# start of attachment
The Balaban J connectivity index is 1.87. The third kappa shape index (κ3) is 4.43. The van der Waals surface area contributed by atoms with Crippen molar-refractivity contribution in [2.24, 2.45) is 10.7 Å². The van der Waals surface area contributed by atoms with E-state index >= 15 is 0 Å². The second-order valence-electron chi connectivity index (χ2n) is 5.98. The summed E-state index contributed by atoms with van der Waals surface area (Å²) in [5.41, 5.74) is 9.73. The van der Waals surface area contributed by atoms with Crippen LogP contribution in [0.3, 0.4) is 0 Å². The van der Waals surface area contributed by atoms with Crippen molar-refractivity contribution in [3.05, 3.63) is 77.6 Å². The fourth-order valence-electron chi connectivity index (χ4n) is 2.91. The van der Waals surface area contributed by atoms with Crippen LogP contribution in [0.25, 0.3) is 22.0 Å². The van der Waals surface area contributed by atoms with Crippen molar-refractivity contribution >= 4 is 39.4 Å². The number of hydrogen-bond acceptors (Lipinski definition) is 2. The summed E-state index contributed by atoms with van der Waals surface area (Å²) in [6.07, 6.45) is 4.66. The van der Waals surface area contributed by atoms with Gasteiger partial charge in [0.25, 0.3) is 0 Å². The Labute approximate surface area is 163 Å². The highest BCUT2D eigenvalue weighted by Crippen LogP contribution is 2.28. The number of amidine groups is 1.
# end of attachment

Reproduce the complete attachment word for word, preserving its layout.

The Balaban J connectivity index is 1.87. The third kappa shape index (κ3) is 4.43. The van der Waals surface area contributed by atoms with Crippen molar-refractivity contribution in [2.24, 2.45) is 10.7 Å². The van der Waals surface area contributed by atoms with E-state index >= 15 is 0 Å². The second-order valence-electron chi connectivity index (χ2n) is 5.98. The summed E-state index contributed by atoms with van der Waals surface area (Å²) in [5.41, 5.74) is 9.73. The van der Waals surface area contributed by atoms with Crippen LogP contribution in [0.3, 0.4) is 0 Å². The van der Waals surface area contributed by atoms with Crippen molar-refractivity contribution in [3.05, 3.63) is 77.6 Å². The fourth-order valence-electron chi connectivity index (χ4n) is 2.91. The van der Waals surface area contributed by atoms with Crippen LogP contribution in [0.25, 0.3) is 22.0 Å². The van der Waals surface area contributed by atoms with Crippen molar-refractivity contribution >= 4 is 39.4 Å². The number of hydrogen-bond acceptors (Lipinski definition) is 2. The summed E-state index contributed by atoms with van der Waals surface area (Å²) in [6.07, 6.45) is 4.66. The van der Waals surface area contributed by atoms with Gasteiger partial charge in [0.25, 0.3) is 0 Å². The Labute approximate surface area is 163 Å². The highest BCUT2D eigenvalue weighted by Crippen LogP contribution is 2.28. The number of amidine groups is 1.